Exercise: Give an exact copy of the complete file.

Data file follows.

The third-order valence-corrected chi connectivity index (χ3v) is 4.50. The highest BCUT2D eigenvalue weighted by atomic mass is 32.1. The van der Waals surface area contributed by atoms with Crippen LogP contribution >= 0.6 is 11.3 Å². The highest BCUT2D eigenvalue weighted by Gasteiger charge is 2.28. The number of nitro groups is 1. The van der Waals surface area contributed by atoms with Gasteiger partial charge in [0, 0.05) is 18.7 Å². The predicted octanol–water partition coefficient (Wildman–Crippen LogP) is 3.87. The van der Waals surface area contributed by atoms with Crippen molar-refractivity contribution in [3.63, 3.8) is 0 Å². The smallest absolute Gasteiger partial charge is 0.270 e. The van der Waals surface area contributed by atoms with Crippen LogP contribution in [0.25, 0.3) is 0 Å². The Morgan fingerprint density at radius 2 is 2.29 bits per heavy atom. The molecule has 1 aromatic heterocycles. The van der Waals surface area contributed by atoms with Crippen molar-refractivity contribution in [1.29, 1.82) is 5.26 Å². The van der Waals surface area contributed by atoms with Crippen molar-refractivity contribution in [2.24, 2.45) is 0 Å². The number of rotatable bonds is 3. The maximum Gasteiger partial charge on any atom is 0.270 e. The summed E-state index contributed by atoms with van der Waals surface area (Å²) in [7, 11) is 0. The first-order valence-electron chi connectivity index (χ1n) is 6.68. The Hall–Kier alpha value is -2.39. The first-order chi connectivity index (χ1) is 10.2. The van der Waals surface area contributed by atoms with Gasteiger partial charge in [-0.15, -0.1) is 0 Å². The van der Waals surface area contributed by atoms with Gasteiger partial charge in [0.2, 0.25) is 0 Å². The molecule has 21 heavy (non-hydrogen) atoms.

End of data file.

The third-order valence-corrected chi connectivity index (χ3v) is 4.50. The highest BCUT2D eigenvalue weighted by atomic mass is 32.1. The van der Waals surface area contributed by atoms with Crippen LogP contribution >= 0.6 is 11.3 Å². The highest BCUT2D eigenvalue weighted by Gasteiger charge is 2.28. The number of nitro groups is 1. The van der Waals surface area contributed by atoms with Gasteiger partial charge in [0, 0.05) is 18.7 Å². The predicted octanol–water partition coefficient (Wildman–Crippen LogP) is 3.87. The van der Waals surface area contributed by atoms with Crippen molar-refractivity contribution in [3.63, 3.8) is 0 Å². The smallest absolute Gasteiger partial charge is 0.270 e. The van der Waals surface area contributed by atoms with Crippen LogP contribution in [0.25, 0.3) is 0 Å². The Morgan fingerprint density at radius 2 is 2.29 bits per heavy atom. The molecule has 1 aromatic heterocycles. The van der Waals surface area contributed by atoms with Crippen molar-refractivity contribution in [1.29, 1.82) is 5.26 Å². The van der Waals surface area contributed by atoms with Crippen molar-refractivity contribution in [2.24, 2.45) is 0 Å². The number of rotatable bonds is 3. The maximum Gasteiger partial charge on any atom is 0.270 e. The summed E-state index contributed by atoms with van der Waals surface area (Å²) in [7, 11) is 0. The first-order valence-electron chi connectivity index (χ1n) is 6.68. The Hall–Kier alpha value is -2.39. The first-order chi connectivity index (χ1) is 10.2. The van der Waals surface area contributed by atoms with Gasteiger partial charge in [-0.15, -0.1) is 0 Å². The van der Waals surface area contributed by atoms with Gasteiger partial charge in [0.2, 0.25) is 0 Å². The molecule has 21 heavy (non-hydrogen) atoms.